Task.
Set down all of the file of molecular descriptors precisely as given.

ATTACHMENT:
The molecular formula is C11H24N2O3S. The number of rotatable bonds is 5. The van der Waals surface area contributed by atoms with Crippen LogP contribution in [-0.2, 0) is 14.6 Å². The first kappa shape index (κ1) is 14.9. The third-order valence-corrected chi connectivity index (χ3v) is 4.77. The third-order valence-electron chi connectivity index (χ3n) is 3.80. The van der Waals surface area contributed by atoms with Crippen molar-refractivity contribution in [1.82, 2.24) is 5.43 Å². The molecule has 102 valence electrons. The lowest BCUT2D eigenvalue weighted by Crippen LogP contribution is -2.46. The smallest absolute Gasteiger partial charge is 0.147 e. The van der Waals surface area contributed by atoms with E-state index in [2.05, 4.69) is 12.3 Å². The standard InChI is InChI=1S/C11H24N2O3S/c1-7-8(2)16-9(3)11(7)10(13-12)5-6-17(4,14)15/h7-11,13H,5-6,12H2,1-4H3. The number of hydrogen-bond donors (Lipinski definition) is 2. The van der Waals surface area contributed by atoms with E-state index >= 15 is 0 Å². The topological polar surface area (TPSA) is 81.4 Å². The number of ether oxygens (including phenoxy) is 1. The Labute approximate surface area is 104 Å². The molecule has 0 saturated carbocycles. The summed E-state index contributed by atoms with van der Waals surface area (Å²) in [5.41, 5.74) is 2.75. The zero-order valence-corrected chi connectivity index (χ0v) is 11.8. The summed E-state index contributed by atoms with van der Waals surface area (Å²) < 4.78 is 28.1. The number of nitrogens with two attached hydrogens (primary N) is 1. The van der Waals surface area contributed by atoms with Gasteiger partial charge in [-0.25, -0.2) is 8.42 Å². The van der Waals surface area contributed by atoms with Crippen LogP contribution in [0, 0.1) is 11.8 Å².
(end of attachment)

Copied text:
The molecular formula is C11H24N2O3S. The number of rotatable bonds is 5. The van der Waals surface area contributed by atoms with Crippen LogP contribution in [-0.2, 0) is 14.6 Å². The first kappa shape index (κ1) is 14.9. The third-order valence-corrected chi connectivity index (χ3v) is 4.77. The third-order valence-electron chi connectivity index (χ3n) is 3.80. The van der Waals surface area contributed by atoms with Crippen molar-refractivity contribution in [1.82, 2.24) is 5.43 Å². The molecule has 102 valence electrons. The lowest BCUT2D eigenvalue weighted by Crippen LogP contribution is -2.46. The smallest absolute Gasteiger partial charge is 0.147 e. The van der Waals surface area contributed by atoms with E-state index in [2.05, 4.69) is 12.3 Å². The standard InChI is InChI=1S/C11H24N2O3S/c1-7-8(2)16-9(3)11(7)10(13-12)5-6-17(4,14)15/h7-11,13H,5-6,12H2,1-4H3. The number of hydrogen-bond donors (Lipinski definition) is 2. The van der Waals surface area contributed by atoms with E-state index >= 15 is 0 Å². The topological polar surface area (TPSA) is 81.4 Å². The number of ether oxygens (including phenoxy) is 1. The Labute approximate surface area is 104 Å². The molecule has 0 saturated carbocycles. The summed E-state index contributed by atoms with van der Waals surface area (Å²) in [5.41, 5.74) is 2.75. The zero-order valence-corrected chi connectivity index (χ0v) is 11.8. The summed E-state index contributed by atoms with van der Waals surface area (Å²) < 4.78 is 28.1. The number of nitrogens with two attached hydrogens (primary N) is 1. The van der Waals surface area contributed by atoms with Gasteiger partial charge in [-0.25, -0.2) is 8.42 Å². The van der Waals surface area contributed by atoms with Crippen LogP contribution in [0, 0.1) is 11.8 Å².